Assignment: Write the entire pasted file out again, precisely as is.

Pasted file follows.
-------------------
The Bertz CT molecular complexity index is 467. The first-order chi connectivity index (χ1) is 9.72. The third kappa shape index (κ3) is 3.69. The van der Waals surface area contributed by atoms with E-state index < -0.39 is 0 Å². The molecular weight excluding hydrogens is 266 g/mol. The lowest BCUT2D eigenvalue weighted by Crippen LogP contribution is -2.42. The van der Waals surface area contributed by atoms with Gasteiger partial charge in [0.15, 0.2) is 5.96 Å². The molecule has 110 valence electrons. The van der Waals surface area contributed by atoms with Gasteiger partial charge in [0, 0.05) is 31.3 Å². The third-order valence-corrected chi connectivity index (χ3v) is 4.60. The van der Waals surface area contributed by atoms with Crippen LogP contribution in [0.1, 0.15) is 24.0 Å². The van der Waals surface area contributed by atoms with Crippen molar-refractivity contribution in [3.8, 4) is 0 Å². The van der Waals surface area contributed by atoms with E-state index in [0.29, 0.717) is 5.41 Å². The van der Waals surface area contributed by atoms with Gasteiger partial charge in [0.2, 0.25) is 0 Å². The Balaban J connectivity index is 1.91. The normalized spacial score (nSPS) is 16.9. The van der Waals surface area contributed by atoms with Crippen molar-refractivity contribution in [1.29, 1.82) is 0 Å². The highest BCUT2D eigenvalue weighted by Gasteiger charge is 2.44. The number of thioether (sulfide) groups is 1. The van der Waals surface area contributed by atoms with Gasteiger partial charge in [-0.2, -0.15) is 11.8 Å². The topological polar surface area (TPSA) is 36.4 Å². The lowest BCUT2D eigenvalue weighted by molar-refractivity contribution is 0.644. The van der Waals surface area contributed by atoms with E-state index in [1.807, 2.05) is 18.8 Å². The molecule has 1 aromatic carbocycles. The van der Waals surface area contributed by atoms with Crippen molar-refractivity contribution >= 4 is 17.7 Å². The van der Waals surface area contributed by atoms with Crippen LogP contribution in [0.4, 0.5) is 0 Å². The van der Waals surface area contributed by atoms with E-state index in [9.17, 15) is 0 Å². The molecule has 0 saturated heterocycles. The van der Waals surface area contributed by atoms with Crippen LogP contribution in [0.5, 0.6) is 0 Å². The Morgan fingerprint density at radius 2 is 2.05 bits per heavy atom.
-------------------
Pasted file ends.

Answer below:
The Bertz CT molecular complexity index is 467. The first-order chi connectivity index (χ1) is 9.72. The third kappa shape index (κ3) is 3.69. The van der Waals surface area contributed by atoms with E-state index < -0.39 is 0 Å². The molecular weight excluding hydrogens is 266 g/mol. The lowest BCUT2D eigenvalue weighted by Crippen LogP contribution is -2.42. The van der Waals surface area contributed by atoms with Gasteiger partial charge in [0.15, 0.2) is 5.96 Å². The molecule has 110 valence electrons. The van der Waals surface area contributed by atoms with Gasteiger partial charge in [0, 0.05) is 31.3 Å². The third-order valence-corrected chi connectivity index (χ3v) is 4.60. The van der Waals surface area contributed by atoms with Crippen LogP contribution in [0.1, 0.15) is 24.0 Å². The van der Waals surface area contributed by atoms with Crippen molar-refractivity contribution in [3.8, 4) is 0 Å². The van der Waals surface area contributed by atoms with E-state index in [0.29, 0.717) is 5.41 Å². The van der Waals surface area contributed by atoms with Gasteiger partial charge in [0.2, 0.25) is 0 Å². The Balaban J connectivity index is 1.91. The normalized spacial score (nSPS) is 16.9. The van der Waals surface area contributed by atoms with Crippen molar-refractivity contribution in [1.29, 1.82) is 0 Å². The highest BCUT2D eigenvalue weighted by Gasteiger charge is 2.44. The number of thioether (sulfide) groups is 1. The van der Waals surface area contributed by atoms with Gasteiger partial charge in [-0.2, -0.15) is 11.8 Å². The topological polar surface area (TPSA) is 36.4 Å². The lowest BCUT2D eigenvalue weighted by molar-refractivity contribution is 0.644. The van der Waals surface area contributed by atoms with E-state index in [1.807, 2.05) is 18.8 Å². The molecule has 1 aromatic carbocycles. The van der Waals surface area contributed by atoms with Crippen molar-refractivity contribution >= 4 is 17.7 Å². The van der Waals surface area contributed by atoms with Crippen LogP contribution in [0.4, 0.5) is 0 Å². The van der Waals surface area contributed by atoms with E-state index in [9.17, 15) is 0 Å². The molecule has 0 saturated heterocycles. The van der Waals surface area contributed by atoms with Crippen LogP contribution in [0.5, 0.6) is 0 Å². The Morgan fingerprint density at radius 2 is 2.05 bits per heavy atom.